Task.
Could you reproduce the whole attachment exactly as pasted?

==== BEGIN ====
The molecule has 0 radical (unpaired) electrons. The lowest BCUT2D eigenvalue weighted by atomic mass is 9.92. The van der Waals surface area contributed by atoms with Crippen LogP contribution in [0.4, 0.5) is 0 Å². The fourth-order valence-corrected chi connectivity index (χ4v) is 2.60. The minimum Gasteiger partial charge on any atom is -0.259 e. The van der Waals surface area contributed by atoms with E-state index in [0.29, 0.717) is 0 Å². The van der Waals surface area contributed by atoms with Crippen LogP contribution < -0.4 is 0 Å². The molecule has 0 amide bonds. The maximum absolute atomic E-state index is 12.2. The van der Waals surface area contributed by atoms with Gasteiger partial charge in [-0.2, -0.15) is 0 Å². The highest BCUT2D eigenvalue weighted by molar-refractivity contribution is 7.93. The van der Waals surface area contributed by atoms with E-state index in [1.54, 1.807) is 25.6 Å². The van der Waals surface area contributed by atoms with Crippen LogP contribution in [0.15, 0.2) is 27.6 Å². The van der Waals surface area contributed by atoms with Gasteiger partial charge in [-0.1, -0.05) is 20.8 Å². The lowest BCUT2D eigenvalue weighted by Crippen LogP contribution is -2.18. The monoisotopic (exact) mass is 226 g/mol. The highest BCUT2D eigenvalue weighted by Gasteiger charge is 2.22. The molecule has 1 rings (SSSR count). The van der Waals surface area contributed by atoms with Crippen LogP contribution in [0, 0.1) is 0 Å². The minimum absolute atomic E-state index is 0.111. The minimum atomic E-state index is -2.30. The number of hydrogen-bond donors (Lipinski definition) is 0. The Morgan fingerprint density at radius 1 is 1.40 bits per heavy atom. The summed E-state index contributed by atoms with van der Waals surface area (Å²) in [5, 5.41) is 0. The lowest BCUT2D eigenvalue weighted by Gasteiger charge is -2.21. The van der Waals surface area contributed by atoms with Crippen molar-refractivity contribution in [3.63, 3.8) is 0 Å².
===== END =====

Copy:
The molecule has 0 radical (unpaired) electrons. The lowest BCUT2D eigenvalue weighted by atomic mass is 9.92. The van der Waals surface area contributed by atoms with Crippen LogP contribution in [0.4, 0.5) is 0 Å². The fourth-order valence-corrected chi connectivity index (χ4v) is 2.60. The minimum Gasteiger partial charge on any atom is -0.259 e. The van der Waals surface area contributed by atoms with E-state index in [0.29, 0.717) is 0 Å². The van der Waals surface area contributed by atoms with Crippen LogP contribution < -0.4 is 0 Å². The molecule has 0 amide bonds. The maximum absolute atomic E-state index is 12.2. The van der Waals surface area contributed by atoms with Gasteiger partial charge in [-0.2, -0.15) is 0 Å². The highest BCUT2D eigenvalue weighted by molar-refractivity contribution is 7.93. The van der Waals surface area contributed by atoms with E-state index in [1.54, 1.807) is 25.6 Å². The van der Waals surface area contributed by atoms with Crippen LogP contribution in [0.15, 0.2) is 27.6 Å². The van der Waals surface area contributed by atoms with Gasteiger partial charge in [-0.1, -0.05) is 20.8 Å². The lowest BCUT2D eigenvalue weighted by Crippen LogP contribution is -2.18. The monoisotopic (exact) mass is 226 g/mol. The highest BCUT2D eigenvalue weighted by Gasteiger charge is 2.22. The molecule has 1 rings (SSSR count). The van der Waals surface area contributed by atoms with Crippen LogP contribution in [0, 0.1) is 0 Å². The minimum absolute atomic E-state index is 0.111. The minimum atomic E-state index is -2.30. The number of hydrogen-bond donors (Lipinski definition) is 0. The Morgan fingerprint density at radius 1 is 1.40 bits per heavy atom. The summed E-state index contributed by atoms with van der Waals surface area (Å²) in [5, 5.41) is 0. The lowest BCUT2D eigenvalue weighted by Gasteiger charge is -2.21. The van der Waals surface area contributed by atoms with Crippen molar-refractivity contribution in [3.63, 3.8) is 0 Å².